Year-End Appropriations Legislation Contains Group Health Plan Provisions

The Consolidated Appropriations Act, 2023 (CAA, 2023), which Congress passed, and President Biden has now signed into law, contains provisions that impact retirement and group health plan sponsors and advisors. Plan administrators and sponsors must be aware of these provisions and make any adjustments to their plans and policies as needed.

Telehealth / High Deductible Health Plans

Typically, individuals can only make tax-advantaged contributions to a Health Savings Account (HSA) if they are covered by a High Deductible Health Plan (HDHP) and do not have disqualifying non-HDHP coverage. During the COVID-19 pandemic, Congress created exceptions to these rules to allow the use of telehealth and remote care services without disqualifying these individuals from being able to contribute to their HSAs. Those exceptions were temporary, applying only to plan years beginning on or before December 31, 2021, and the last nine months of 2022, regardless of the start date of the plan year.

CAA extends these exceptions so that individuals using telehealth services will retain HSA eligibility during plan years beginning after December 31, 2022, and before January 1, 2025. HDHPs may provide coverage for these remote care services during these plan years before individuals have satisfied their minimum deductible without losing HDHP status. Note that for plans that do not operate on a standard calendar year, some individuals may have a gap without coverage between December 31, 2022, and whenever their new plan year starts. Nonetheless, these individuals may be able to use the “full contribution rule,” which permits them to make a full year’s worth of HSA contributions, even if they are only HSA eligible for part of the year.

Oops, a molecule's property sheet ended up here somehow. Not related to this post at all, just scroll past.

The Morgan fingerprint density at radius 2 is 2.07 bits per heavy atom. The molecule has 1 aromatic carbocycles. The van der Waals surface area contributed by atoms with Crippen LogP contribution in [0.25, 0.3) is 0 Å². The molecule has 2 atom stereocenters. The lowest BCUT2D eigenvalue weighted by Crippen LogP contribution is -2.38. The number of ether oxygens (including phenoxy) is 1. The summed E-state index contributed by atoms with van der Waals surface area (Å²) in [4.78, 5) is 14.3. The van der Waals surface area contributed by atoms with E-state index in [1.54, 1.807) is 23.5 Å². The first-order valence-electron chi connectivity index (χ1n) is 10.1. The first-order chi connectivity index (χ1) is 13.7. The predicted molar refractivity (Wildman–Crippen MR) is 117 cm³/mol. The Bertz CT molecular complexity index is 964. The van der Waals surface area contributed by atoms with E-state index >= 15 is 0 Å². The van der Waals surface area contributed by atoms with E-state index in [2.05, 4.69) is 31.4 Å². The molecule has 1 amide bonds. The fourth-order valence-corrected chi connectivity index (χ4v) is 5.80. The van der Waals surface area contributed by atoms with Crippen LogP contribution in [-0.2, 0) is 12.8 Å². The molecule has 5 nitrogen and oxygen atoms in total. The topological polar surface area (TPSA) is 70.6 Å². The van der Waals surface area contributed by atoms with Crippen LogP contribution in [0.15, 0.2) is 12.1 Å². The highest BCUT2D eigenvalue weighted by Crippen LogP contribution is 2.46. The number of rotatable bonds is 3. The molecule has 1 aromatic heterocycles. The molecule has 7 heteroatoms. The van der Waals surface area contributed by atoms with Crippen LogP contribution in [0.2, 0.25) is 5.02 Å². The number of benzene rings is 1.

Mental Health Parity

CAA, 2021 required that health plans and insurance companies comparatively analyze nonquantitative treatment limitations on mental health or substance abuse disorder coverage, with regular medical coverage. CAA, 2023 provides funding for states to comply with that requirement. The new legislation also eliminates the right of self-insured non-federal government plans to opt out of Mental Health Parity and Addiction Equity Act (MHPAEA) compliance. No new opt-out elections are possible, effective immediately, and elections that expire 180 days or more after December 29, 2022, are non-renewable. Congress stripped provisions instituting civil monetary penalties for non-compliance with the MHPAEA from the legislation before passage.

HBL has experience in all areas of benefits and employment law, offering a comprehensive solution to all your business benefits and HR/employment needs. We help ensure you are in compliance with the complex requirements of ERISA and the IRS code, as well as those laws that impact you and your employees. Together, we reduce your exposure to potential legal or financial penalties. Learn more by calling 470-571-1007.

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Hall Benefits Law, LLC

HBL offers employers comprehensive legal guidance on benefits in mergers and acquisitions, Employee Stock Ownership Plans (ESOPs), executive compensation, health and welfare benefits, healthcare reform, and retirement plans. We counsel a wide spectrum of clients including small, mid-sized, and large companies, 401(k) investment advisors, health insurance brokers, accountants, attorneys, and HR consultants, just to name a few. HBL is passionate about advising clients, and we are dedicated to our mission: to provide comprehensive, personalized, and practical ERISA and benefits legal solutions that exceed client expectations.

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